The authors summarize the outcomes of efforts to initiate a research coordination network to build capacity for computational thinking in geography education. There is a growing demand for graduates with skills in both spatial and computational (or geocomputational) thinking, but such skill sets are difficult to find. The growth of spatial data science programs are a good indicator for the significance of this growing demand. The Encoding Geography Research Coordination Network (EG-RCN) met virtually to engage in guided discussions around challenges of teaching and learning computational thinking at the college level. The main outcome of this network is the identification of an initial education research agenda to measure and address such challenges. This EG-RCN are one of the efforts under the broader Encoding Geography Initiative, which was launched by the American Association of Geographers (AAG) in 2018.

Dony et al (PDF, 423 KB)

Advancing a Framework to Describe School Geography Curricula Around the World

Chew-Hung Chang, Gillian Kidman, Andy Wi, Shyan Anand Singh & Jerry Mitchell

Abstract:
Geographical education is practiced differently around the world, as there are many factors (e.g., geographical location) and contexts (e.g., political, cultural) that countries may face in terms of planning and developing their geography curriculum. Invariably, each country has a different curriculum for school geography. The International Charter on Geographical Education (Charter) outlined some key research questions that geography educators around the world should engage with and the contribution, outcomes and research agenda of geographical education (International Geographic Union - Commission on Geographical Education, 2016). Using the Charter as a basis, we compare different curricula around the world by identifying the core geographical concepts, skills and attitudes of geography education with a view of developing a framework that allows researchers and teachers to exchange ideas on how to teach geography better. Through content analyses of curriculum documents, international declarations on geographical education and discussions with international scholars and practitioners, we examine the levels at which geography is taught, the intended cognitive and affective learning outcomes, the instructional approaches, the assessment practices, and even the teacher professional development opportunities that are described in the documents in each country’s case. Consequently, we develop a holistic framework that can be used by geography educators who seek to compare school geography practices around the world. In addition, we attempt to describe the essence of geographical education within an international context, which will have applicability for researchers developing an international assessment item, for instance. The research project will have important contributions to the international geographical education community as well as geographical education in Singapore.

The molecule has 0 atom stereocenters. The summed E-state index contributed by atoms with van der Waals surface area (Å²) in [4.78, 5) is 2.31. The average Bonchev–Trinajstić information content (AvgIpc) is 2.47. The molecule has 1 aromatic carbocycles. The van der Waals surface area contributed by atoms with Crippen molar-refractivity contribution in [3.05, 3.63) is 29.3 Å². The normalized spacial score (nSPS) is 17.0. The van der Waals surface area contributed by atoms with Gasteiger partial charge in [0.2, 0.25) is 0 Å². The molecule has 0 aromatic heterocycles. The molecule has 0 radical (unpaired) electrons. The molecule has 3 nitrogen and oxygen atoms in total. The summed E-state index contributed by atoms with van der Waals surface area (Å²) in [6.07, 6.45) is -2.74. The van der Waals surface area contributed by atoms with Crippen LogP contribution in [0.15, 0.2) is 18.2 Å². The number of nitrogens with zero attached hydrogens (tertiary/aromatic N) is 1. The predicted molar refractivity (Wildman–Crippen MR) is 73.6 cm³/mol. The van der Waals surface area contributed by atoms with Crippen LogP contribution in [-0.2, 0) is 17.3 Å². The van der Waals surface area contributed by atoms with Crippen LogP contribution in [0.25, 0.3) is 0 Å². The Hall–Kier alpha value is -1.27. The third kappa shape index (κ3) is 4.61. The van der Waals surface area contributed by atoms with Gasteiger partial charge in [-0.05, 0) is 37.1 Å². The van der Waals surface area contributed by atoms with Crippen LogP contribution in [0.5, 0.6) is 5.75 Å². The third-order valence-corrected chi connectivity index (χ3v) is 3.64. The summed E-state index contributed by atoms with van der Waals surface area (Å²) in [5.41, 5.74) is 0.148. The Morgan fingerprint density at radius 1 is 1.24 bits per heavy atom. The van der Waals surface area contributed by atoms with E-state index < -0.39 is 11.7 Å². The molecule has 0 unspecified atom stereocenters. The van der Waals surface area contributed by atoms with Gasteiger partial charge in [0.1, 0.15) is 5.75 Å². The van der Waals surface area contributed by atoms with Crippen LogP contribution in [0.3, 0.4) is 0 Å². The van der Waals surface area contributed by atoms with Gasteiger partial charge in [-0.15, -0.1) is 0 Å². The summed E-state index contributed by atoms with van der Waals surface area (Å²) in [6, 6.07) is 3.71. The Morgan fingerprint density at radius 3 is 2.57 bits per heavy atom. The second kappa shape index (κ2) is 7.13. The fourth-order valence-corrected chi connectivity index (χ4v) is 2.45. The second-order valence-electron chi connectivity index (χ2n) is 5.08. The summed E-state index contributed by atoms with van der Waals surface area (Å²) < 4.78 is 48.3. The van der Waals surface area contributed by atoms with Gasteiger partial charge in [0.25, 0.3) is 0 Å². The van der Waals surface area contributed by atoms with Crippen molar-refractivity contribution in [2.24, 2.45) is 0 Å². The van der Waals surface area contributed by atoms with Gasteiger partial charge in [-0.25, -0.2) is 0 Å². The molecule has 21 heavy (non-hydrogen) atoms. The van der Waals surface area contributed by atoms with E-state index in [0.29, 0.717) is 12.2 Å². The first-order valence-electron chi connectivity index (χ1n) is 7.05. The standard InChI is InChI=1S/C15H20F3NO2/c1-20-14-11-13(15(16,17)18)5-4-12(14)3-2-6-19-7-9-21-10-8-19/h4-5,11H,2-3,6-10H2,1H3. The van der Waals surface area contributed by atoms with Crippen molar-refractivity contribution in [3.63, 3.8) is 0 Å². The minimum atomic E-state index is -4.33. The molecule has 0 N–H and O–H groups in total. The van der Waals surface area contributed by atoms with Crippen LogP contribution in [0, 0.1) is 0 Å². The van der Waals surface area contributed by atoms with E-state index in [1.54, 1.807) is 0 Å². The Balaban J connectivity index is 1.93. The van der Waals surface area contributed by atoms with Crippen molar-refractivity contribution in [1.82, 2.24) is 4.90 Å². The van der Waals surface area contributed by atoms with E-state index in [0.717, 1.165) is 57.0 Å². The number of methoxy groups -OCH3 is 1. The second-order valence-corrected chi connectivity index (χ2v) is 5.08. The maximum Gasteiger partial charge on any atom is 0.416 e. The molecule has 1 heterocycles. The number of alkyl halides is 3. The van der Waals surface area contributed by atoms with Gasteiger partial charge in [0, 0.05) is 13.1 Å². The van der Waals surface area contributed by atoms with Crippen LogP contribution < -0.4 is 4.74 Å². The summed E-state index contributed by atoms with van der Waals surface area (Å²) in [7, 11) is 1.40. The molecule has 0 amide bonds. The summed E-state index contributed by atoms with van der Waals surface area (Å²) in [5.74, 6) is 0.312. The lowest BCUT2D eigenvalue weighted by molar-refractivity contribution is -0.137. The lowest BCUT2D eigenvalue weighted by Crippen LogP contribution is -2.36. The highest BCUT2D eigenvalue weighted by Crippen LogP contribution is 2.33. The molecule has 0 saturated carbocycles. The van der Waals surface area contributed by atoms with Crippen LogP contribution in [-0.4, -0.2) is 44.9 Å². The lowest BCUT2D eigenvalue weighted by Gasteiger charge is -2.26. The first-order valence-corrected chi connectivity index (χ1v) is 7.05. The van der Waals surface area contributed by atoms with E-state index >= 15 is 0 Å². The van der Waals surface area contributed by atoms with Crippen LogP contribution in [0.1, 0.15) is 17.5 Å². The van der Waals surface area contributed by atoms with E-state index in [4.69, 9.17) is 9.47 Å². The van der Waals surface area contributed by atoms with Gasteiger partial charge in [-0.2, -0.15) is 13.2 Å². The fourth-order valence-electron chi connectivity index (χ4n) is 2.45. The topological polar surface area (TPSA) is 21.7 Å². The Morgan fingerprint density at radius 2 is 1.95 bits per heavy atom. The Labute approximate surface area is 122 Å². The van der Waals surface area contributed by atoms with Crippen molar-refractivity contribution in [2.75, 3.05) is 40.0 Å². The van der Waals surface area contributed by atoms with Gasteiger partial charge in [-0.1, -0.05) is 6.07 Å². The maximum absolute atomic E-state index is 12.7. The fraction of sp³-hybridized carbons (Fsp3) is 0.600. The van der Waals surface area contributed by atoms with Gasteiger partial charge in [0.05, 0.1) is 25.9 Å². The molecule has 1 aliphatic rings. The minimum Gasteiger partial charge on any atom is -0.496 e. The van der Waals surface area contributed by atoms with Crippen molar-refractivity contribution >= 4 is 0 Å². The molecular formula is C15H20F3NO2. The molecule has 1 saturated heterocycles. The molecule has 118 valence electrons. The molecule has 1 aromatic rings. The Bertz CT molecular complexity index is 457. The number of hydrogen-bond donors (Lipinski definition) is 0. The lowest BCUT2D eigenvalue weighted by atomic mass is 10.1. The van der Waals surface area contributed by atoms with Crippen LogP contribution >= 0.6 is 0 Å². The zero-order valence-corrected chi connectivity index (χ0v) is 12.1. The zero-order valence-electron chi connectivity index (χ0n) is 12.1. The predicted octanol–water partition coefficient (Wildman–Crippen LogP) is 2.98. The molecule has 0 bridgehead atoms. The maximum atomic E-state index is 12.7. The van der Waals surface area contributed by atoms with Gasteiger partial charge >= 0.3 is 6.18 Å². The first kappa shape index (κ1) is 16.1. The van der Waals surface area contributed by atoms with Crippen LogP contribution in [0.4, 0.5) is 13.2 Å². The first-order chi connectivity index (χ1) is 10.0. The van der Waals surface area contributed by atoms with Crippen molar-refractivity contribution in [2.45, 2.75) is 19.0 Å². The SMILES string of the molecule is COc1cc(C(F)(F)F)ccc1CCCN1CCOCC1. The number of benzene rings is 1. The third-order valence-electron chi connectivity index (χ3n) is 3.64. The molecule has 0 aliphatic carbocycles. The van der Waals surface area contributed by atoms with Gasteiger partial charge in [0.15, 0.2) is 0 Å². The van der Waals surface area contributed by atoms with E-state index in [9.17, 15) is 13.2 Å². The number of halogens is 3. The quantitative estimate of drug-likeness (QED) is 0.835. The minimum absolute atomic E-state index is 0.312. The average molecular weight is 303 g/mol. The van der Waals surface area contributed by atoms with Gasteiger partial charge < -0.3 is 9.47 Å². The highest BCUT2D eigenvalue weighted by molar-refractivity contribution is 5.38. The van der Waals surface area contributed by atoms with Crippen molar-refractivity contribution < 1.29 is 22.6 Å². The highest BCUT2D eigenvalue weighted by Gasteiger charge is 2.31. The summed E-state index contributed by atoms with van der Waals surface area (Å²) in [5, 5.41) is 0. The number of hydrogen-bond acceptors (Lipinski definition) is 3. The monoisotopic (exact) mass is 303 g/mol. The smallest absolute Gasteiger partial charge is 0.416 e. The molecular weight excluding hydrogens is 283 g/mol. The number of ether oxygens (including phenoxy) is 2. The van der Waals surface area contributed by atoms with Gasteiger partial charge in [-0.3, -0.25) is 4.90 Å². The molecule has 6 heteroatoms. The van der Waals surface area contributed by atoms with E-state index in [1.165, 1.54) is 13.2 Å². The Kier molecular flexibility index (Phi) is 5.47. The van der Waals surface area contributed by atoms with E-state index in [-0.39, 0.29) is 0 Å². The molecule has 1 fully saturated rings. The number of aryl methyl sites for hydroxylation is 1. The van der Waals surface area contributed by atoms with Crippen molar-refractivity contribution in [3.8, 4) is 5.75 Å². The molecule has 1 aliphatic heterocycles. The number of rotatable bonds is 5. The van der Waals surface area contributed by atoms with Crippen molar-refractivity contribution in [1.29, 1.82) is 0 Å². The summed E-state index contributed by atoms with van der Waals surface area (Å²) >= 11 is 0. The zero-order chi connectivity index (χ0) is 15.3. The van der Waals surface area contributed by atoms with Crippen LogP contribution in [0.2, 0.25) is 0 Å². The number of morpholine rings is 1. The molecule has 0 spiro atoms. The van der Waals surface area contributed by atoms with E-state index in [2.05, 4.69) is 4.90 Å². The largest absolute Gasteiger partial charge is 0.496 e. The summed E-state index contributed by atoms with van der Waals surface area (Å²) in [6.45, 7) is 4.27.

Chang et al (PDF, 737 KB)